According to Dictionary.com, a policy wonk is defined as a person who studies a subject or issue in an excessively assiduous and thorough manner. When it was started years ago, the Washington Post Wonk Blog definitely fit that definition, despite its liberal slant.
Unfortunately, over the last year or so, the Blog’s analysis has more often turned to flawed perspectives instead of true fact-based analysis. I hit Suzy Khimm on this a while ago related to government spending, and Ezra Klein more recently on sequestration. Well, Sarah Kliff is next, this time on abortion.
Last Friday, Kliff cited the Center for Disease Control (CDC) in pointing out that the abortion rate dropped by 5% from 2008 to 2009. Unfortunately, the piece has several issues in its analysis, especially related to why Kliff supposes abortion rates dropped:
The first problem, though not necessarily Kliff’s fault, is that the CDC’s numbers are not the best out there. The Guttmacher Institute is the world’s foremost information-gathering organization on abortion data. CDC generally reports about 60% of the total number of abortions Guttmacher does. So any abortion analysis based upon CDC numbers is necessarily incomplete.
Second, Kliff writes “What seems like a more plausible explanation might be the type of contraceptives women are using.” This is not exactly a ringing endorsement – the sentence has three or four qualifiers in it.
Finally, the post closes by saying the following:
No research has found a causal relationship yet. What we know is a correlation: At the same time the abortion rate took a big drop, use of more effective contraceptives had recently increased. That seems like it could be one factor explaining why the abortion rate recently dropped, after years of holding steady.
This is a silly statement by Kliff. According to her post, a single study found use of “long-acting, reversal contraceptives” increased dramatically from 2007 to 2009. Which means the closing of her post is based upon a single study that cites a fact, and another organization that cites a different (and likely incomplete) fact. Could they be related? Kliff says “it could be one factor explaining why the abortion rate recently dropped.” Not exactly a ringing endorsement, yet she uses it as her final tie-in to how contraception use caused a drop on abortion rates.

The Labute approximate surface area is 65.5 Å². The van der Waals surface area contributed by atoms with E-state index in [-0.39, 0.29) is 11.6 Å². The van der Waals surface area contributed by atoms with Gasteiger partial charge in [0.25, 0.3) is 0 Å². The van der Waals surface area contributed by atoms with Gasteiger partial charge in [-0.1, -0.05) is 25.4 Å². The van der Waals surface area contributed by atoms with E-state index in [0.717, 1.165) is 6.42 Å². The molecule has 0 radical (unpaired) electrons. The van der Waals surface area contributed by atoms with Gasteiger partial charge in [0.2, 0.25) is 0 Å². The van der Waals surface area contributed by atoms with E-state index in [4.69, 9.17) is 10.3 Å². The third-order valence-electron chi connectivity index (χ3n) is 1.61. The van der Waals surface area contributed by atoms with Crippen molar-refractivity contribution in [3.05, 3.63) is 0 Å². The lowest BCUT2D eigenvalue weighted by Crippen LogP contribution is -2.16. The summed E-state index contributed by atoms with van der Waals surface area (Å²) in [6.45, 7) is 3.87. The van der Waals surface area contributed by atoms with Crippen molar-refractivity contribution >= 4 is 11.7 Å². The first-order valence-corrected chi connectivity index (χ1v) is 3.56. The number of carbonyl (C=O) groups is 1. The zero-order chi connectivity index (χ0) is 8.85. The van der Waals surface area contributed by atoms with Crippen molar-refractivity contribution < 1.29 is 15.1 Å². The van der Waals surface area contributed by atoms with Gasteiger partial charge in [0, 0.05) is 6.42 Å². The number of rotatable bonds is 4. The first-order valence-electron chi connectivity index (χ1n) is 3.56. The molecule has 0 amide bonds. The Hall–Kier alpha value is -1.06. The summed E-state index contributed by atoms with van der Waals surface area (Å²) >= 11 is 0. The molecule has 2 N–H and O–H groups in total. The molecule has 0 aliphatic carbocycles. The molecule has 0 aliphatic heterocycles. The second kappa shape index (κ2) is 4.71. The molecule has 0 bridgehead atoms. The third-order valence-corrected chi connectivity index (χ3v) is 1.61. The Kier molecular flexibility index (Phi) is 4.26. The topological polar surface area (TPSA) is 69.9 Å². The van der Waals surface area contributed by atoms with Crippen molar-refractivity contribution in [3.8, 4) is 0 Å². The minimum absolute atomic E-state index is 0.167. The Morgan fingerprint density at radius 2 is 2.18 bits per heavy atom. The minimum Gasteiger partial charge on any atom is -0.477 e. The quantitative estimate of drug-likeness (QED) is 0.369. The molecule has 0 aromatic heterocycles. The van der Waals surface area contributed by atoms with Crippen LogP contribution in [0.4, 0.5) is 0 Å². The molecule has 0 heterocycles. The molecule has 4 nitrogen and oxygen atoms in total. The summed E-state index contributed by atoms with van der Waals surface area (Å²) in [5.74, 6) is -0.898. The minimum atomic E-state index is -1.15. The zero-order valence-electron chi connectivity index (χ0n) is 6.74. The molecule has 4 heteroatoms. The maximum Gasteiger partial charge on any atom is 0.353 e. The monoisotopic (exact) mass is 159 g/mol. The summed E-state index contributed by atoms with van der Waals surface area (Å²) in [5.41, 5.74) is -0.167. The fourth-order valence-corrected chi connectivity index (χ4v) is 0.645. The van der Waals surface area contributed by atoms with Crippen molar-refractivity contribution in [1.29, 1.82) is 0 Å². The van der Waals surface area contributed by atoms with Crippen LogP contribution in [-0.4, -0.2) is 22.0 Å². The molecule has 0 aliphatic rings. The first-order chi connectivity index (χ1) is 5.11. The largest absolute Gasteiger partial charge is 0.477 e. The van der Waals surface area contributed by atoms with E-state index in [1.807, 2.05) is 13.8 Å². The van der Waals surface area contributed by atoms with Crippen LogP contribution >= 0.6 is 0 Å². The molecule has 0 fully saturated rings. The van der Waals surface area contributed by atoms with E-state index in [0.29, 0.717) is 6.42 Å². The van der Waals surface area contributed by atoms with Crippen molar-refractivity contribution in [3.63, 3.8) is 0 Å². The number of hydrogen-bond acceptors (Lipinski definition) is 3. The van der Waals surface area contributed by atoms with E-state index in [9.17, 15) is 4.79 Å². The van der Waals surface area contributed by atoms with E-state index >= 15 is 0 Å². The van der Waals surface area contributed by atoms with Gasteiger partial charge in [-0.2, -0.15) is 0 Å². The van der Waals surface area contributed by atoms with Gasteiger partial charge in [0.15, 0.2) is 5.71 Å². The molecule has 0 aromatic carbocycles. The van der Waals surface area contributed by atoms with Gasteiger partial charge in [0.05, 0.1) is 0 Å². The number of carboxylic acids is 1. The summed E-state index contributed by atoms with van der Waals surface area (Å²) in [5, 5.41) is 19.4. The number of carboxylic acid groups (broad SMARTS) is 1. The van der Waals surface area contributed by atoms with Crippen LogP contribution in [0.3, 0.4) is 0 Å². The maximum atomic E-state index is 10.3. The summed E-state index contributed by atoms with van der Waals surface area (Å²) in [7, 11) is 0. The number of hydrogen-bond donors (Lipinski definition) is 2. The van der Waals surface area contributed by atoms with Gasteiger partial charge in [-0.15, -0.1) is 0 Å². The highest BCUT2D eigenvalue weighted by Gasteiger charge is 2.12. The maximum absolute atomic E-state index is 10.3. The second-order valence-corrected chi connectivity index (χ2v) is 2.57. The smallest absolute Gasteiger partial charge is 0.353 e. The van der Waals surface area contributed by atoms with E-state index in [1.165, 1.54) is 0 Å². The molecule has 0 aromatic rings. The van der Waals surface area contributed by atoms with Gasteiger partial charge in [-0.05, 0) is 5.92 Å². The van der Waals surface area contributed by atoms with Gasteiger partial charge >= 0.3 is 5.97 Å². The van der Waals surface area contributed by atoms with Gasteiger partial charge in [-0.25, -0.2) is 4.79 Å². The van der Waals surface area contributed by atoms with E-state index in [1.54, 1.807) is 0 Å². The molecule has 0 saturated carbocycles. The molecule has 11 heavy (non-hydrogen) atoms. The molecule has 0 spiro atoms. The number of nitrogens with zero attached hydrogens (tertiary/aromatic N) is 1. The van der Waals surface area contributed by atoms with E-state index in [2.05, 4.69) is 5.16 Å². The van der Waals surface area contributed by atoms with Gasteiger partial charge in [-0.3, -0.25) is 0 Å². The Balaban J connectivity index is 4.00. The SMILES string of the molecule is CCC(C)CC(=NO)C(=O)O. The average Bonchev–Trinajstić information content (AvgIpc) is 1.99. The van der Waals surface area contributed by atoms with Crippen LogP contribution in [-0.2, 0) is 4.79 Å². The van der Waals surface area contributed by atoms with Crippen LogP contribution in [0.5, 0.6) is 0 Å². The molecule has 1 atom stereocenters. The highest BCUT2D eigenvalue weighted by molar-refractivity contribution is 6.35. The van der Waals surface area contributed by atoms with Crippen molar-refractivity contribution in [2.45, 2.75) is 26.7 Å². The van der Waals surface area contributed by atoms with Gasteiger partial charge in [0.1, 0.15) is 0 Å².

In short, we do not know that any correlation exists, despite what Kliff says.
Unfortunately, this is not Kliff’s first disastrous foray into abortion. In March she wrote a piece with the same sophomoric logic, claiming that maybe the reason the number of abortion clinics has gone down nationwide is because of threats of violence against abortion doctors. That post was also torn apart for its many errors in logic.
Abortion is a touchy issue for people on all sides of the debate. It would be good to stay focused on the facts, and not spread half-truths and suppositions. Otherwise, I could simply note that abstinence-only funding from the federal government peaked in 2006 and leveled out to 2009, and suppose (theoretically, of course, as Kliff does) that the drop in abortions is related.
CLICK LIKE IF YOU’RE PRO-LIFE!
From a journalistic standpoint, Kliff put enough qualifiers in to not be accused of dishonesty or spreading falsehoods. She did the same thing in her piece about abortion clinics. Unfortunately, the decision to write the piece in the first place shows a significant lack of wonkiness, and a rather large tendency towards pushing a narrative – one she admits could be wrong.
LifeNews Note: Dustin Siggins is a policy and politics blogger who has been published by Crisis Magazine, JillStanek.com, and First Things, in addition to many political publications. He is the co-author of a forthcoming book on the national debt with William Beach of The Heritage Foundation, and a co-founder of LibertyUnyielding.com. The opinions expressed are his own.